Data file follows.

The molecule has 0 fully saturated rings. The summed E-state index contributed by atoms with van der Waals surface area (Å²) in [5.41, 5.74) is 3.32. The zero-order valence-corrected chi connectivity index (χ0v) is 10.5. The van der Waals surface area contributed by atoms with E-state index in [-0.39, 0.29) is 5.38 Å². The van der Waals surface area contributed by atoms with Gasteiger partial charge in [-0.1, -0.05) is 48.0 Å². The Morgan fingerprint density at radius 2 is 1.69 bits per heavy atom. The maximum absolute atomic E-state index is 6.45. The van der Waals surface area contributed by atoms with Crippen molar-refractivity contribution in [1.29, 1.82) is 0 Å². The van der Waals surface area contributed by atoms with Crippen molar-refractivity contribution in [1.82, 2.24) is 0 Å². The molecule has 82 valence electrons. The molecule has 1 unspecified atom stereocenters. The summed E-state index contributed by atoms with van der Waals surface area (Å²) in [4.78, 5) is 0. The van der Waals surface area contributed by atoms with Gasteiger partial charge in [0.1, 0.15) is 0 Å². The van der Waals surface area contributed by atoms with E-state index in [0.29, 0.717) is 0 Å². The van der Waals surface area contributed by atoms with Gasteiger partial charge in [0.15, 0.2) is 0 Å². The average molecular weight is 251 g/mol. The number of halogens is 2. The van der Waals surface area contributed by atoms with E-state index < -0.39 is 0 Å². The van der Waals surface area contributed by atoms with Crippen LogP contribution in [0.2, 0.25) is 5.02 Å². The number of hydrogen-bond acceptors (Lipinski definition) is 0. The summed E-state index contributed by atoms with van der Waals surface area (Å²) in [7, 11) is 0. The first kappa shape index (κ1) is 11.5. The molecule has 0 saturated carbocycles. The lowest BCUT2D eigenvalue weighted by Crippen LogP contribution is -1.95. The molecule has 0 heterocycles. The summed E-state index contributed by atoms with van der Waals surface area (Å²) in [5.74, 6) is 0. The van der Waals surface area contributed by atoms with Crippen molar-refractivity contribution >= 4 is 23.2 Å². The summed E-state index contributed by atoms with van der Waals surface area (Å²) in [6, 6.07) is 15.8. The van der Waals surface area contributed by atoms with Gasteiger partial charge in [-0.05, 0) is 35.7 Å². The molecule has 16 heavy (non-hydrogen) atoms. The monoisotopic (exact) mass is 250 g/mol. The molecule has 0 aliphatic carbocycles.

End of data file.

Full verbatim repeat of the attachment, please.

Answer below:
The molecule has 0 fully saturated rings. The summed E-state index contributed by atoms with van der Waals surface area (Å²) in [5.41, 5.74) is 3.32. The zero-order valence-corrected chi connectivity index (χ0v) is 10.5. The van der Waals surface area contributed by atoms with E-state index in [-0.39, 0.29) is 5.38 Å². The van der Waals surface area contributed by atoms with Gasteiger partial charge in [-0.1, -0.05) is 48.0 Å². The Morgan fingerprint density at radius 2 is 1.69 bits per heavy atom. The maximum absolute atomic E-state index is 6.45. The van der Waals surface area contributed by atoms with Crippen molar-refractivity contribution in [1.29, 1.82) is 0 Å². The van der Waals surface area contributed by atoms with Crippen molar-refractivity contribution in [1.82, 2.24) is 0 Å². The molecule has 82 valence electrons. The molecule has 1 unspecified atom stereocenters. The summed E-state index contributed by atoms with van der Waals surface area (Å²) in [4.78, 5) is 0. The van der Waals surface area contributed by atoms with Gasteiger partial charge in [0.1, 0.15) is 0 Å². The van der Waals surface area contributed by atoms with E-state index in [0.29, 0.717) is 0 Å². The van der Waals surface area contributed by atoms with Gasteiger partial charge in [0.15, 0.2) is 0 Å². The average molecular weight is 251 g/mol. The number of halogens is 2. The van der Waals surface area contributed by atoms with E-state index < -0.39 is 0 Å². The van der Waals surface area contributed by atoms with Crippen LogP contribution in [0.2, 0.25) is 5.02 Å². The number of hydrogen-bond acceptors (Lipinski definition) is 0. The summed E-state index contributed by atoms with van der Waals surface area (Å²) in [7, 11) is 0. The first kappa shape index (κ1) is 11.5. The molecule has 0 saturated carbocycles. The lowest BCUT2D eigenvalue weighted by Crippen LogP contribution is -1.95. The molecule has 0 heterocycles. The summed E-state index contributed by atoms with van der Waals surface area (Å²) in [5.74, 6) is 0. The van der Waals surface area contributed by atoms with Crippen molar-refractivity contribution >= 4 is 23.2 Å². The summed E-state index contributed by atoms with van der Waals surface area (Å²) in [6, 6.07) is 15.8. The van der Waals surface area contributed by atoms with Gasteiger partial charge in [-0.05, 0) is 35.7 Å². The molecule has 16 heavy (non-hydrogen) atoms. The monoisotopic (exact) mass is 250 g/mol. The molecule has 0 aliphatic carbocycles.